The Kaplan New Works Series, Cincinnati Ballet’s annual season opener, kicked off on Sept. 12 at the Aronoff Center for the Arts. The program is stacked with six world premieres from a variety of artists, including three of the Cincinnati Ballet’s own dancers.
Corps de ballet dancer Taylor Carrasco’s Neat opened the evening. His music is a medley of plaintive and folksy odes to alcohol, specifically whiskey, hence the title of his piece (a reference to a serving of the spirit sans ice). It could also reference his even-paced, fluid choreography. Every gesture, twist and bend felt as carefree, confident and sensual as you might after, say, a few shots.
Carrasco’s cast of four includes ray-of-sunshine Samantha Riester, who dances with exuberance and precision. Michael Mengden makes masterful emotional and physical work as someone with an addiction who just can’t quit its seductive routine. Kudos to Carrasco for the 1930s-esque costuming, too, and the moments of silence that connect each segment.
Skylight came next, from choreographer Sarah Van Patten, a principal dancer with San Francisco Ballet. The tightly executed work opens on corps de ballet dancer Christina LaForgia Morse, who looks forlorn. Soloist David Morse joins her for a lovely pas de deux full of beautiful lifts and fraught gestures. Two more pairs of dancers eventually join; principal dancer Sirui Liu was particularly emotive and graceful. By the third sequence, I felt that each pair was a shadow of the original, reflecting past iterations of themselves and their relationships.
Closing the first half of New Works was Swivet, a frenetic, exciting work from choreographer Andrea Schermoly, who has danced for the Boston Ballet Company and the Netherlands Dance Theater. The music begins with an alien-like drone as principal dancers Melissa Gelfin and Cervilio Miguel Amador take the stage for an angular, complex pas de deux, showcasing their individual talents and paired chemistry. Senior soloist Maizyalet Velázquez and soloist Joshua Stayton were strong, and new soloist Minori Sakita was particularly controlled and expressive. The work ends with a coda-like pas that slightly lessened the impact of the rest of the turbulent piece. But overall, Swivet sticks with you long after the curtains close.
Following intermission can be intimidating, but Clockwise, Gelfin’s debut choreographic work, lived up to the challenge. A response to the loss of her father and grandmother, Clockwise is a brief but powerful meditation on the passage of time. Clad in black, Amador feels like the physical embodiment of death. Though it’s a fairly literal representation, Gelfin’s fleet-footed, nuanced choreography fleshes it out. Apprentice Amanda Valentino and Liu are wonderful, as are soloists Marcus Romeo and Mengden.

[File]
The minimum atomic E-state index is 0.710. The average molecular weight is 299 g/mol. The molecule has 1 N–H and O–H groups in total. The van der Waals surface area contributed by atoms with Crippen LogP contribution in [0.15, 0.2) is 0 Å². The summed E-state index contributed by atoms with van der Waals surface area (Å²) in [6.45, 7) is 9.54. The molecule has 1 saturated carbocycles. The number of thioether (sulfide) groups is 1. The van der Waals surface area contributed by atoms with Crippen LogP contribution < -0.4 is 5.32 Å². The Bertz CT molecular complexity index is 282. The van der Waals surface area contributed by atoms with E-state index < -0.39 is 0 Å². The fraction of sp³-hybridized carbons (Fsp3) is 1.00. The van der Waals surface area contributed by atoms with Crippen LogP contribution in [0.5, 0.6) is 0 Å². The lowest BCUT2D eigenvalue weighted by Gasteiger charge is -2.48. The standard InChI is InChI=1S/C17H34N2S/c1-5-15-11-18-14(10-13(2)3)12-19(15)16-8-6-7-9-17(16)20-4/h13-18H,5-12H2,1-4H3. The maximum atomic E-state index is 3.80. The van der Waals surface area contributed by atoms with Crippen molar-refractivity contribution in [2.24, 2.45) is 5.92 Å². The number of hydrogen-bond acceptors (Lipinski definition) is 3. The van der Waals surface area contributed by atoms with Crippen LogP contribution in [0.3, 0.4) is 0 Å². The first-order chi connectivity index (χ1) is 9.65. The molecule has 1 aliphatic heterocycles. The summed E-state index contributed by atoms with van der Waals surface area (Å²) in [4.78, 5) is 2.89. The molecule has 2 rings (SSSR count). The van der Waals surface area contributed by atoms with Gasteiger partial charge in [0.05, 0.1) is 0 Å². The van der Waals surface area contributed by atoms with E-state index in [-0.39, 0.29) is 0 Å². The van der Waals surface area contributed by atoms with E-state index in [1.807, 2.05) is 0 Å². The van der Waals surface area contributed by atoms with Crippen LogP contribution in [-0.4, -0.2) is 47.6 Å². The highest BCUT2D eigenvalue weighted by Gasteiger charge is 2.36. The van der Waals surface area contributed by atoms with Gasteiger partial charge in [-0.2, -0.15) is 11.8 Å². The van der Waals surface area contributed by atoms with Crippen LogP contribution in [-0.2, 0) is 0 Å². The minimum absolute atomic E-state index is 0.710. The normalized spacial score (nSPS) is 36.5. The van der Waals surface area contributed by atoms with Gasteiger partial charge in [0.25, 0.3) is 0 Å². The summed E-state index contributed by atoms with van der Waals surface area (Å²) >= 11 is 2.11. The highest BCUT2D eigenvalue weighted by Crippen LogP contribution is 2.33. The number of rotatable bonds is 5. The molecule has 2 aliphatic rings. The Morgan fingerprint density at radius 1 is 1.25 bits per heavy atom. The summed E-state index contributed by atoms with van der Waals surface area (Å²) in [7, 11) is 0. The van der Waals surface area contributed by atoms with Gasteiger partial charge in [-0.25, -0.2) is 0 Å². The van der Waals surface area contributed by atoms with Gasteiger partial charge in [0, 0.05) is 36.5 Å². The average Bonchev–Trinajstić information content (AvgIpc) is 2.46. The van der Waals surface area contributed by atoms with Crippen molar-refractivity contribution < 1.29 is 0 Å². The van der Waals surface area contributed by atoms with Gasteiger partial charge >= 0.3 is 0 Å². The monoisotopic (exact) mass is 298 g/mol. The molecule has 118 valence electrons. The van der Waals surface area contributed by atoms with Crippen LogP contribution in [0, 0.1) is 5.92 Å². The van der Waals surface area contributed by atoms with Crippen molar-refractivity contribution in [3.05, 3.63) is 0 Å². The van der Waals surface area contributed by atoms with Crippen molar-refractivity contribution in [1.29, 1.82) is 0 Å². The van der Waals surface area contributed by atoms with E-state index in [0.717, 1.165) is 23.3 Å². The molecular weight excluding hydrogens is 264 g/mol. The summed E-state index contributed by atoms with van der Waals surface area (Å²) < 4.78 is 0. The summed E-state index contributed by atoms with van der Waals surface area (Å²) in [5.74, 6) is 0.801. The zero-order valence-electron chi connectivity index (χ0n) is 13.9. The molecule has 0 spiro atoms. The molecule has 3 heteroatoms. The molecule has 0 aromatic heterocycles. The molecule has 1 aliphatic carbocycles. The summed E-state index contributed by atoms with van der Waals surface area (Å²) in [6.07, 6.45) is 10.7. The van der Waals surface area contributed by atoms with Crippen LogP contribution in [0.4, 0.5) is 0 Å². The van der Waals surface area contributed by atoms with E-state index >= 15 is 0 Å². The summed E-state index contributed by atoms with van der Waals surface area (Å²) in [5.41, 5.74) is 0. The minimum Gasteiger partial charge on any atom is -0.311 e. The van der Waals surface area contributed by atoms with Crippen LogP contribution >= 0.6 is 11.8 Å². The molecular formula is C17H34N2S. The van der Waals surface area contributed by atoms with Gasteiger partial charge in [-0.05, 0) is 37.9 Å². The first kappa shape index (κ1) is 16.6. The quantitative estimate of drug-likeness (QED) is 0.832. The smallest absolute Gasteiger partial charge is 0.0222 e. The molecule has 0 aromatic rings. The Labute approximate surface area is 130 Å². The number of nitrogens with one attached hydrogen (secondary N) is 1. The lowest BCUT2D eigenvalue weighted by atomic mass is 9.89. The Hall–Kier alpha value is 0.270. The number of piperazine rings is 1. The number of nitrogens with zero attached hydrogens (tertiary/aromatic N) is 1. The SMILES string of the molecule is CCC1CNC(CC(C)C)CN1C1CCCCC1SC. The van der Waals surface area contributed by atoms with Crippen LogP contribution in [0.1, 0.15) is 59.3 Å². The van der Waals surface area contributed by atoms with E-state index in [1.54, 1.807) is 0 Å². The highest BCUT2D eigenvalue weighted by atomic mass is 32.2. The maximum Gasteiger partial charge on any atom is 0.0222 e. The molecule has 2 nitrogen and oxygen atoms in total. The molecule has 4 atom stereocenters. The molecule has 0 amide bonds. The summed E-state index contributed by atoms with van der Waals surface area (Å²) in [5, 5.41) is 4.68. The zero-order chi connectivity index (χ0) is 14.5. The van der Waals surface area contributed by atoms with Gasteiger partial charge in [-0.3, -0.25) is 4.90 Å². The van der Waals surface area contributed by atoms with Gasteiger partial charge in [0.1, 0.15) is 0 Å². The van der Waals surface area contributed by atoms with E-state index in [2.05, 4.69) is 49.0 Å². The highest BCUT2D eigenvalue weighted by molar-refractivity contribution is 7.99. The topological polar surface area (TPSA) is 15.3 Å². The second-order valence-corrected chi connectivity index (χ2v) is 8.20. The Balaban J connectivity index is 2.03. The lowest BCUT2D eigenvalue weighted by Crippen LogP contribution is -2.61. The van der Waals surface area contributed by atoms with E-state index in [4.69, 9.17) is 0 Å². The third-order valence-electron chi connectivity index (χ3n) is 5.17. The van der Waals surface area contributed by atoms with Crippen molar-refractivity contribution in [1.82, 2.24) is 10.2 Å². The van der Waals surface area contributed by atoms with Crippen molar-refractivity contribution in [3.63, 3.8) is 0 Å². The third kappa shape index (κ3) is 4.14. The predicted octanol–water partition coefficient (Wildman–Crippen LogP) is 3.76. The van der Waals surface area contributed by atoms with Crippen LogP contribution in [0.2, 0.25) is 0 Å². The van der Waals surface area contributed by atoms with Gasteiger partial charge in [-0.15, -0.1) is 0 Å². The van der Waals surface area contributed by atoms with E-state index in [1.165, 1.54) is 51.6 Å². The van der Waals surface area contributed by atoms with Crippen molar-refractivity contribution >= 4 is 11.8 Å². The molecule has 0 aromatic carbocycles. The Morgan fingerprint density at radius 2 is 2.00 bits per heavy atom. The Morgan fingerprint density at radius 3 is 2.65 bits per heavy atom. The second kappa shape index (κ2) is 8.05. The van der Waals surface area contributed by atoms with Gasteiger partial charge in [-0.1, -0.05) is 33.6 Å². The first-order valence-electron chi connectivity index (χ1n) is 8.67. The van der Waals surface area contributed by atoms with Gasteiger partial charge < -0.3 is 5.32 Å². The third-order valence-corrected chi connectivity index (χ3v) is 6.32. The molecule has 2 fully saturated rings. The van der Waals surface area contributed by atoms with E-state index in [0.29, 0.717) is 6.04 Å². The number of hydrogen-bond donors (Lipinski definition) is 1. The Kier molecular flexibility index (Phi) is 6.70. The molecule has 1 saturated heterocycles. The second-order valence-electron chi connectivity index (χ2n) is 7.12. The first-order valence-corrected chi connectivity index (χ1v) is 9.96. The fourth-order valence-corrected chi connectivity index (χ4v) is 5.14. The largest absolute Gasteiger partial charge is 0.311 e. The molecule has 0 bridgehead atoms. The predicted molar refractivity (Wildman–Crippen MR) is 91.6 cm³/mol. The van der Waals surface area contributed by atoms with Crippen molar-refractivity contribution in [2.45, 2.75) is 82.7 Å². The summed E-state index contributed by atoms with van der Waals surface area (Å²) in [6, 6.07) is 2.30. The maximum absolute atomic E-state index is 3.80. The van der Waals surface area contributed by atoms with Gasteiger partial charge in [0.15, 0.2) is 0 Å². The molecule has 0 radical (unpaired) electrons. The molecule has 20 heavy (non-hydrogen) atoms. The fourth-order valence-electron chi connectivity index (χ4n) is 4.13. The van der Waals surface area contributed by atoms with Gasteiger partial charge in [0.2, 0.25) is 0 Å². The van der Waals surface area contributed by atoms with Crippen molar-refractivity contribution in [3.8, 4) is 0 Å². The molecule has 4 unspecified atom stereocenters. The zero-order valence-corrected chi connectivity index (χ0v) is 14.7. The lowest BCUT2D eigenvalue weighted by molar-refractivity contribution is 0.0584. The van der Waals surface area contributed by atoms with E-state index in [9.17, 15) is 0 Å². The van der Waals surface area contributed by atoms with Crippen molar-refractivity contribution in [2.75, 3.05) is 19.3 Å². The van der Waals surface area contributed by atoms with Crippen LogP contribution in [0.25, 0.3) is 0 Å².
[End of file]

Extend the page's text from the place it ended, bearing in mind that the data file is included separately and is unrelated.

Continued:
Morse’s As I Stare at Dust comes next, a ruminative piece with a backstory about spiritual grieving. It opens on an older woman in a chair, sipping tea, putting on an album and being taken away in a visual reverie. Riester and LaForgia Morse are paired with Carrasco and new dancer Daniel Baldwin. Morse is a fan of hand gestures, which can be slightly redundant, but his meta message about the many ways death silences rings true. The choreography feels like a compelling, urgent conversation between the living and the dead.
Closing out the production is beloved choreographer Heather Britt’s incredible When I Still Needed You. This is Britt’s 10th New Works contribution, and they just keep getting better. This year’s ensemble work focuses on the concept of loss, opening with a genuinely gorgeous pas between Amador and Gelfin. Britt is particularly adept at maneuvering large groups of dancers without anyone feeling superfluous, whether in a pile of writhing bodies on the floor or executing turns in tandem.
Propulsive and primal, the music’s urgency radiates through the choreography. Sakita is fantastic here, as is corps dancer Matthew Griffin; new corps dancer Arcadian Broad steals several moments of the show with incredible leaps and turns. When I Still Needed You is the kind of inquisitive, smart and deftly rendered work that defines the ethos of New Works. Britt etches the outline of a story before allowing the dancers to infuse it with their own emotions and the audience to add theirs, too, leaving us with a multi-layered piece of pure magic.
Kaplan New Works Series runs through Sept. 22. Tickets/more info: cballet.org.